No-no, here it is not about productivity, but about the simple ordinary hours =)
Once he saw in PHP something like
$ date = mysql_result (mysql_query ( “SELECT CURRENT_TIMESTAMP”), 0, 0);
It seems to shitcode case …
Laughed and forgot. Then swapped windows surfing with ubuntu and here is something interesting happened yesterday =) MySQL and PHP in XAMPP (LAMPP) returned to a different current time!
print (date ( ‘Y-m-d H: i: s’));
/ / 2009-06-20 8:00:00
print ( “\ n”, mysql_result (mysql_query ( “SELECT CURRENT_TIMESTAMP”), 0, 0));
/ / 2009-06-20 15:00:00
because when windows surfing this problem does not occur, I looked up the net and learned that Linux and Windows differently interpret the system time. Windows makes the system time according to local (and doing it consistently every time you boot and synchronization), a Linux system finds UTC and local time is counted from the time zone assigned.
Solution 1. Match the system time for a local Linux
1. Set time to current.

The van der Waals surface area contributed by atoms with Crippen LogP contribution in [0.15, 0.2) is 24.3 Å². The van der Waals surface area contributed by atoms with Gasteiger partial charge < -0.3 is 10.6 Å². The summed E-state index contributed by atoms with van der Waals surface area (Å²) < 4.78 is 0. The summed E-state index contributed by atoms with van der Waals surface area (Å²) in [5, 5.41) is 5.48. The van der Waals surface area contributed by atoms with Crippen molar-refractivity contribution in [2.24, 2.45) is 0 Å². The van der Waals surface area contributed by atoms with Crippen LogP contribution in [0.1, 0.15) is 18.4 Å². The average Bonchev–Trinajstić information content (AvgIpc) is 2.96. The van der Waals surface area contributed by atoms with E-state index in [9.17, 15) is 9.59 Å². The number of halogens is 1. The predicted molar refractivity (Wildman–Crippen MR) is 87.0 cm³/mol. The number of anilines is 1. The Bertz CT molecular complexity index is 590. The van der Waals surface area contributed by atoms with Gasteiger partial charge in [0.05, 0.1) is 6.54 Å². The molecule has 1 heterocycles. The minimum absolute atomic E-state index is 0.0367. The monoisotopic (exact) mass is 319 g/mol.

user @ server: ~ $ sudo date-s 12:00
2. Make the local system time:
user @ server: ~ $ sudo / sbin / hwclock – systohc – localtime
3. Synchronize local and system time:
user @ server: ~ $ sudo / sbin / hwclock – hctosys – localtime
4. Reboot the computer if necessary. Well in my case, it was necessary to simply restart XAMPP / LAMPP
user @ server: ~ $ sudo / opt / lampp / lampp restart
Solution 2. Fit the time zone for MySQL
Presumably (as I am satisfied with the first solution) here:
Solution 3. Move to London
But since there is daylight saving time, this solution works only 6 months of the year. But as for the Algerian sys admins they have never faced up such a problem =)